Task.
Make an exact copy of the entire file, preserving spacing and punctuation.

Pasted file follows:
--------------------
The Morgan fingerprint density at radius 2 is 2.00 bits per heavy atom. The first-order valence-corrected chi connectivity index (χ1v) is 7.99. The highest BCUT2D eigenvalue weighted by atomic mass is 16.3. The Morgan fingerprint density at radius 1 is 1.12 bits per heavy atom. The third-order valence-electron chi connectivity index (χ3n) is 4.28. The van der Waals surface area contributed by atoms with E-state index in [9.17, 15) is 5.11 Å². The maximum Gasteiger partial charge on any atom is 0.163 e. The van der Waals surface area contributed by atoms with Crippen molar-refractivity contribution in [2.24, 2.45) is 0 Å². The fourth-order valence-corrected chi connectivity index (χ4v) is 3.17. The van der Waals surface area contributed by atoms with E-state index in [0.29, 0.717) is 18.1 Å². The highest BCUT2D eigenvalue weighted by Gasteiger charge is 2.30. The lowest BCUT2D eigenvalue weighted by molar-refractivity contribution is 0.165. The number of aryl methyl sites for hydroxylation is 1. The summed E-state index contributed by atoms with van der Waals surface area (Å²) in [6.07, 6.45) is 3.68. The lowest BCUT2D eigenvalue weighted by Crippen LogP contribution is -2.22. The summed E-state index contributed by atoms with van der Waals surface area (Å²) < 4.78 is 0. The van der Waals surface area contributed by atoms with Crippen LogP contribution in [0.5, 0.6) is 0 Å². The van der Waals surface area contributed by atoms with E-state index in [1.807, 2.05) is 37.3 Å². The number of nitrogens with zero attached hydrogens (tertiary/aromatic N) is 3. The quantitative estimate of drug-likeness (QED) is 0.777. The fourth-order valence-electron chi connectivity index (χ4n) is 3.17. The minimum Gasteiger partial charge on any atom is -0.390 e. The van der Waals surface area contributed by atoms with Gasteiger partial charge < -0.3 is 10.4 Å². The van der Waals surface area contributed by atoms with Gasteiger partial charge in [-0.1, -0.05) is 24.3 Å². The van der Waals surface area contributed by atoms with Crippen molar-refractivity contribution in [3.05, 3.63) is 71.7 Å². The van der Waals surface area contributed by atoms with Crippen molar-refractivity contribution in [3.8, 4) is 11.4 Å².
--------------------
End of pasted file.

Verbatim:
The Morgan fingerprint density at radius 2 is 2.00 bits per heavy atom. The first-order valence-corrected chi connectivity index (χ1v) is 7.99. The highest BCUT2D eigenvalue weighted by atomic mass is 16.3. The Morgan fingerprint density at radius 1 is 1.12 bits per heavy atom. The third-order valence-electron chi connectivity index (χ3n) is 4.28. The van der Waals surface area contributed by atoms with E-state index in [9.17, 15) is 5.11 Å². The maximum Gasteiger partial charge on any atom is 0.163 e. The van der Waals surface area contributed by atoms with Crippen molar-refractivity contribution in [2.24, 2.45) is 0 Å². The fourth-order valence-corrected chi connectivity index (χ4v) is 3.17. The van der Waals surface area contributed by atoms with E-state index in [0.29, 0.717) is 18.1 Å². The highest BCUT2D eigenvalue weighted by Gasteiger charge is 2.30. The lowest BCUT2D eigenvalue weighted by molar-refractivity contribution is 0.165. The number of aryl methyl sites for hydroxylation is 1. The summed E-state index contributed by atoms with van der Waals surface area (Å²) in [6.07, 6.45) is 3.68. The lowest BCUT2D eigenvalue weighted by Crippen LogP contribution is -2.22. The summed E-state index contributed by atoms with van der Waals surface area (Å²) < 4.78 is 0. The van der Waals surface area contributed by atoms with Crippen LogP contribution in [0.5, 0.6) is 0 Å². The van der Waals surface area contributed by atoms with E-state index in [1.807, 2.05) is 37.3 Å². The number of nitrogens with zero attached hydrogens (tertiary/aromatic N) is 3. The quantitative estimate of drug-likeness (QED) is 0.777. The fourth-order valence-electron chi connectivity index (χ4n) is 3.17. The minimum Gasteiger partial charge on any atom is -0.390 e. The van der Waals surface area contributed by atoms with Gasteiger partial charge < -0.3 is 10.4 Å². The van der Waals surface area contributed by atoms with Gasteiger partial charge in [-0.1, -0.05) is 24.3 Å². The van der Waals surface area contributed by atoms with Crippen molar-refractivity contribution in [3.05, 3.63) is 71.7 Å². The van der Waals surface area contributed by atoms with Crippen molar-refractivity contribution in [3.8, 4) is 11.4 Å².